Regarding the alkaline utilized in ASP formulations, according to certain studies, employing caustic soda (NaOH), which is a potent alkali, can highly increase oil recovery [9,10]. Whereas other studies declared that recovering oil was more efficient when using weak alkali like sodium carbonate (Na2CO3) [11,12,13]. Yin et al. [11] conducted a number of tests to find the best alkali and its practical concentration that would likely produce higher recovery. When they used Na2CO3 at a concentration of 1.2 wt.%, they noticed that IFT dropped to a low value of only 1.13 mN/m, which is considered favorable for higher oil recovery. Additionally, they found that the wettability of the core sample was effectively altered to become water-wet, which is also considered a beneficial outcome. Efforts to enhance the efficiency and cost-effectiveness of ASP flooding have faced many challenges since its application as a tertiary process. According to Arsad et al. [14], achieving a higher incremental recovery requires that the oil–water interfacial tension reach a level of 10−3 mN/m, which is not easily attainable by only selecting one kind and concentration of the applied surfactant. Arsad et al. [14] added increasing the alkali content can significantly reduce the IFT, but this can potentially lead to some issues, such as decreasing the viscosity of the ASP stream. To address this concern, adding additional polymer to compensate for the viscosity reduction is recommended. Furthermore, a high concentration of alkali may give rise to some technical scaling problems within the piping system and instruments. Hence, it is essential to carefully adjust the alkali concentration to mitigate these challenges and ensure optimal functioning. Currently, there are 32 ASP projects worldwide, with 19 of them specifically implemented in China [15]. Technically, up-to-date ASP flooding can result in oil recovery that is 10% higher than polymer flooding and 20% higher than water flooding [16]. The existing stockpiles available for ASP flooding reach over 8300 million tons worldwide, with the Daqing oil field in China holding the potential to extract more than 1400 million tons alone [17]. However, ASP flooding faces economic limitations due to the substantial volumes of chemicals required. Thus, it is essential to consider both the technical and economic feasibility of ASP flooding to ensure the effective utilization of injected chemicals.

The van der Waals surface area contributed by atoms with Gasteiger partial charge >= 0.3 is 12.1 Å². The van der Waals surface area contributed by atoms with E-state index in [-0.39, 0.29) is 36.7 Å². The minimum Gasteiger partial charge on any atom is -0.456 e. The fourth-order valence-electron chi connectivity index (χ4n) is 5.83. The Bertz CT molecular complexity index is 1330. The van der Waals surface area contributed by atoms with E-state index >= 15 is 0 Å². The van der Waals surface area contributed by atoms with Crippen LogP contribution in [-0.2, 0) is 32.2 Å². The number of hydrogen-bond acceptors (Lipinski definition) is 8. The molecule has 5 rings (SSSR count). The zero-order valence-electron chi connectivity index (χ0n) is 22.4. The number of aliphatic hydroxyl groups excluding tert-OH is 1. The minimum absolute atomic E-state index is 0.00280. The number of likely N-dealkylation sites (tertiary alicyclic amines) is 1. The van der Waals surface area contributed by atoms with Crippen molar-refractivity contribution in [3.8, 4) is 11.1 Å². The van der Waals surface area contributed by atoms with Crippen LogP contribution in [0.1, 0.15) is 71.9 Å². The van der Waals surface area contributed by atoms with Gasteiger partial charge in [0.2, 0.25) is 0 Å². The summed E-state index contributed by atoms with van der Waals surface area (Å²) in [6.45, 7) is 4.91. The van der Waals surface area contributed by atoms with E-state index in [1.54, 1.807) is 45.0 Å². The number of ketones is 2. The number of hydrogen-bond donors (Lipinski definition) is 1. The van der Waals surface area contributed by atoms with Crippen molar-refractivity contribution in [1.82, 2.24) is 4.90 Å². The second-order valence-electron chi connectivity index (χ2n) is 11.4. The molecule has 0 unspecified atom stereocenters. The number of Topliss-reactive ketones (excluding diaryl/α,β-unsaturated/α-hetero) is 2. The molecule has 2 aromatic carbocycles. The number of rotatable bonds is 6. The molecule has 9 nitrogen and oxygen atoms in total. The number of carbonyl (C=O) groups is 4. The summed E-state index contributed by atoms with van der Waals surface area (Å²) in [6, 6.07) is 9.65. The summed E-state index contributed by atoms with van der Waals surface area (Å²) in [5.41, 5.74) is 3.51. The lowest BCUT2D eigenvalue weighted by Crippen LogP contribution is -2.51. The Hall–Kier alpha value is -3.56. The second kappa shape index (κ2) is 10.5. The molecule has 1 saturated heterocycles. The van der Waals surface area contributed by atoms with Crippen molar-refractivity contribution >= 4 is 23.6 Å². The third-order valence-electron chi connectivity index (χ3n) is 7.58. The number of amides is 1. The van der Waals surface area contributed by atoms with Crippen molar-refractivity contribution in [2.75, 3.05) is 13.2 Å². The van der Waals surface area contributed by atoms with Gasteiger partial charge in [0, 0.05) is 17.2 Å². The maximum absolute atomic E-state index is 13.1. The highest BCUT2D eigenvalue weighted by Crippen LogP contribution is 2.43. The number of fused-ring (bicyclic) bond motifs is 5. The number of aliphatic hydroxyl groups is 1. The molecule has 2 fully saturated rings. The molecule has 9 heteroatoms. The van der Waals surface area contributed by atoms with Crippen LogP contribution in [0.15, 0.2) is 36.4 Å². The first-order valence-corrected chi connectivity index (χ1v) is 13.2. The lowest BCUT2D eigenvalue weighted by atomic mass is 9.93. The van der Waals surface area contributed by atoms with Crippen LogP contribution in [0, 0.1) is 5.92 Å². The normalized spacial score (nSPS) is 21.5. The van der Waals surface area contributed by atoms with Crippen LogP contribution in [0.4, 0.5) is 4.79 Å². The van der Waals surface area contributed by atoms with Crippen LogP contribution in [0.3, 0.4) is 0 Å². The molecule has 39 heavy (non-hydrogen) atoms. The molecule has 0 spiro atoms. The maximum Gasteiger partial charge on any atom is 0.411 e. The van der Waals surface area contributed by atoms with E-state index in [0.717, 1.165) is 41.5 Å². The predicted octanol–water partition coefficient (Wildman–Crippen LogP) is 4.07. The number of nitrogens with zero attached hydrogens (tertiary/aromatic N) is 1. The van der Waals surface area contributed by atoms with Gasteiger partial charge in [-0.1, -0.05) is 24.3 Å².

Over the past few decades, surfactants and polymers have been extensively employed to enhance oil recovery. However, in recent times, nanoparticles (NPs) have garnered considerable interest owing to their distinctive characteristics. Numerous types of NPs have been studied for their potential to enhance oil recovery, either individually or in conjunction with surfactants and/or polymers. Keykhosravi et al. [18] investigated the viscosity of Xanthan gum polymer both with and without titanium dioxide (TiO2) NPs. The potential of nano-polymer suspension to alter the wettability of the rock sample was assessed through contact angle measurements supported by a mathematical approach. The findings indicated that increasing the temperature and salinity degree of the nano-polymeric solution led to a decrease in shear viscosity. The formation of a nano-polymer using a TiO2 NPs suspension with Xanthan polymer extended the alteration of wettability compared to polymer-free nanofluid. A mathematical model based on kinetic adsorption and was developed to describe the wettability alteration and to identify contact angle profiles. Results from oil displacement tests revealed that TiO2 nanofluid and polymer solution using Xanthan gum exhibited additional oil recovery of 12% and 19% of OOIP, respectively [18]. The application of TiO2-induced Xanthan gum flooding resulted in an impressive increase of 25% in oil production.
A new EOR technique was proposed by Wang et al. [19], which combines traditional weak alkaline Na2CO3 ASP flooding with nanotechnology to assess its effectiveness at reservoir temperature, resulting in IFT and wettability in addition to oil recovery. The experimental findings revealed that ASP plus silicon dioxide (SiO2) as an NP mixture displayed superior performance in reducing the IFT between oil and water as well as altering their contact angle in comparison to a solution consisting solely of hydrolyzed polyacrylamide (HPAM) or traditional ASP. Furthermore, ASP with a SiO2 NP mixture demonstrated better displacement efficiency after water flooding in comparison to an HPAM/traditional ASP solution. Notably, the addition of SiO2 nanoparticles to the ASP formulation led to an improvement in oil recovery by 6.67% from OOIP compared to traditional ASP [19].